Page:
GET TO KNOW THE IRISH ATHLETIC OBSESSION CATCHING ON FAST IN THE LOWCOUNTRY
Niall Archbold lives for football. It’s just a variety of the game you’ve likely never heard of.
The Dublin native and recent Bluffton transplant had a dream of introducing his lifelong passion, Gaelic football, to the local community.
That dream was loaded with a couple of gigantic challenges. First, few people in the U.S., let alone the Lowcountry, know about the mashup of soccer, rugby and American football with a pinch of basketball.
That’s no problem for the 54-year-old former semipro player and coach who loves talking up the game. His biggest obstacle proved to be his own expectations.
“I don’t do things slow, I don’t have patience,” Archbold said. “My wife, Kristin, helped with the patience. We did a lot of research, got help from folks who had started a league in Savannah and we just started recruiting and talking up the game.”
The couple started with a meet and greet at Bluffton Trading Post just before Memorial Day 2020. Archbold’s passion attracted many curious ex-athletes to the early practices. Soon the word spread that this gnarly band of booters was having the most fun intown.
Just over a year later, the club had 18 players, elected a board of directors, and played their first-ever game against the Savannah crew.
“The practices, I’ve never been so tired doing anything. The game was just as tiring, but it’s addicting,” said former pro rugby player and Bluffton Gaelic Club vice chairman Sean Ritter. “It works every muscle, scratches that athlete itch in ways many of us never experienced. Plus, it’s such a fun group of people.”
Archbold was looking for “anyone with a pulse” to start his search. While he may be a bit more discerning a year later in finding talent, the club founder said there’s room for everyone as the squad begins fall practices.
Think you want to give Gaelic football a try? Here’s the basics of what you’ll need to know before hitting the pitch.
THE TEAM: Traditional Gaelic football is played with 15 players, but the U.S. version is 13-a-side with positions and formations like soccer.
“We have half forwards and half backs, that’s the additional spots. But there’s midfielders and goalies just like soccer,” Archbold said.
THE FIELD: Traditional Gaelic fields are about 130 yards long, but most U.S. games are played on 100-yard football fields. Both ends have a goal and a crossbar above the goal.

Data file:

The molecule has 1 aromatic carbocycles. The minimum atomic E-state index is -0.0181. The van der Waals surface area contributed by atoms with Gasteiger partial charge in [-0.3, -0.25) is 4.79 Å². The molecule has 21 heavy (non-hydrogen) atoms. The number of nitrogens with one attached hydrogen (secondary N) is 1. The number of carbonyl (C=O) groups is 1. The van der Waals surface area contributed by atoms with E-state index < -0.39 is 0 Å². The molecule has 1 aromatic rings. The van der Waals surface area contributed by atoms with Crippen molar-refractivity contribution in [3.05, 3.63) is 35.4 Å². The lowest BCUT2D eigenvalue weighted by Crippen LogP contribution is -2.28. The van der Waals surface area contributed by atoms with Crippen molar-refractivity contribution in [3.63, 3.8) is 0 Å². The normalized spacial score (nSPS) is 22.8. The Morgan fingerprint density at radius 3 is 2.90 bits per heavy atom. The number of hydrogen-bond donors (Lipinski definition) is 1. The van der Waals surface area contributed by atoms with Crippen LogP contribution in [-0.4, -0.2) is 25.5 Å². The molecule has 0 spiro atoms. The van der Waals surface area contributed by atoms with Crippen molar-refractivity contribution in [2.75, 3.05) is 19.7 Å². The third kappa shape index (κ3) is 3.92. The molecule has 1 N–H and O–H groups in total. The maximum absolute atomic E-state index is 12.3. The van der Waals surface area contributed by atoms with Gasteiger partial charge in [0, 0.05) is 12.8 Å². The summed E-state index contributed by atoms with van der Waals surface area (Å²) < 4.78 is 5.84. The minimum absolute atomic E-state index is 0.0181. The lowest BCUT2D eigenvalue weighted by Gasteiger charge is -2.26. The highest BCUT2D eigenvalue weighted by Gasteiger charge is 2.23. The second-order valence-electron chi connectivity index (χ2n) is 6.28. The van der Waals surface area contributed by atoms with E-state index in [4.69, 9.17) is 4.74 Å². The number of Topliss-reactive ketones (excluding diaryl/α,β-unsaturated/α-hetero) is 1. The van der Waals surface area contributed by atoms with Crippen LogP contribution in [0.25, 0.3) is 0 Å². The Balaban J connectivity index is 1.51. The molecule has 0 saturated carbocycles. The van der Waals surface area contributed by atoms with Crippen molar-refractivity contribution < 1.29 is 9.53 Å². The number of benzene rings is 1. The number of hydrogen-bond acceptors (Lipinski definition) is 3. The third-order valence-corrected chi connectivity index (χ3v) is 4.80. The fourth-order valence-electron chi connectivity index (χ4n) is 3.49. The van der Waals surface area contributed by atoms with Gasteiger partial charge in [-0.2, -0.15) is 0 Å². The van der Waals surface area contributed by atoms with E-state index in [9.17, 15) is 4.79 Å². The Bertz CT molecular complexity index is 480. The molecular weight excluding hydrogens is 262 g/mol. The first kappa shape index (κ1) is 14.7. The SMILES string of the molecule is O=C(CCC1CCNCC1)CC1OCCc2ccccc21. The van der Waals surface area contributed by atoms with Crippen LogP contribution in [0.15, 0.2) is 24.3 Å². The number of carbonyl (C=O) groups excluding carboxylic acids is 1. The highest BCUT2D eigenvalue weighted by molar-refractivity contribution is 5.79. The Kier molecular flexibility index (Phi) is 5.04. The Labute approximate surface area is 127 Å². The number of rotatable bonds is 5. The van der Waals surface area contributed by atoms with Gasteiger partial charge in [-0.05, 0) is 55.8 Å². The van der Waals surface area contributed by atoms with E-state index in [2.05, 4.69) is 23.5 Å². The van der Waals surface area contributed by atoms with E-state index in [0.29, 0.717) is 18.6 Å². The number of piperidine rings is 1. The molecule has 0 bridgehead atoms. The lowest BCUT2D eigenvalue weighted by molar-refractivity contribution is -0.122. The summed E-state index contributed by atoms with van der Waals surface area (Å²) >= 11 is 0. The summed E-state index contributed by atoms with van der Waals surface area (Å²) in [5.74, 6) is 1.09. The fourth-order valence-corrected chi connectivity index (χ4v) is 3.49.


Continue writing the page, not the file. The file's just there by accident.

THE BALL: A sphere that looks like a slightly large volleyball.
ADVANCING THE BALL: You can carry the ball, but can’t run with it more than four steps. At that point, you either bounce the ball, pass it, kick it or ‘solo’ it.
“You drop the ball to your toe and kick it right back into your hands,” Archbold said. “It might look like Riverdance but the top players make it look like second nature.”
PASSING: Players either kick the ball to another teammate or strike the ball with the side of a closed fist, using the knuckle of the thumb.
SCORING: It’s complicated.
Kick it or fist it over the crossbar, it’s one point. Want to score in the goal? You can kick it in, or you can fist punch right after receiving a pass or picking the ball up off the ground.
“My Bluffton crew, they definitely got confused by all that,” Archbold said. “The final score is even trickier.”
SCORING AND GAME LENGTH: Game score is kept by showing the goals first and then the points. For example, a team that has zero goals and 21 points (0-21) beats a team that scores four goals and eight points (4-8).
Games are 60 minutes long with two 30-minute halves.
FOULS AND TACKLING: Similar to soccer, a player can be cautioned or removed from the game. There are three types of fouls – technical fouls (rules violations), aggressive fouls (overly aggressive play or verbal abuse of opponent or referee) and dissent fouls (not complying with referee judgment or instructions).
Tackling is allowed far less than rugby or American football. Shoulder-to-shoulder contact and slapping the ball out of an opponents’ hands are permitted, but just about any other contact will be called as fouls.
There are no offsides and no corners kicks. Out of bounds balls are inbounded by a kick out of your hands.
It’s a lot to figure out, but don’t worry. Archbold, Ritter and the team are all about teaching up the newbies. Most of them were noobs just a few months ago.
Archbold hopes this introduction of the sport to the area is just the beginning.
“I want to get this in all the high schools, have youth teams and adult teams in every town, a countywide league,” Archbold said. “One day, I’d love to win a U.S. title with this bunch.”
But he’s ready to do the crawling before the full-out sprint.
“We want to get regular games going, get this crew ready for a rematch with Savannah,” he said. “It’s moving along well. I’m just happy to see folks excited about giving it a try. Once I get you on the field, I got you hooked.”
For more information on the team, visit blufftongfc.com.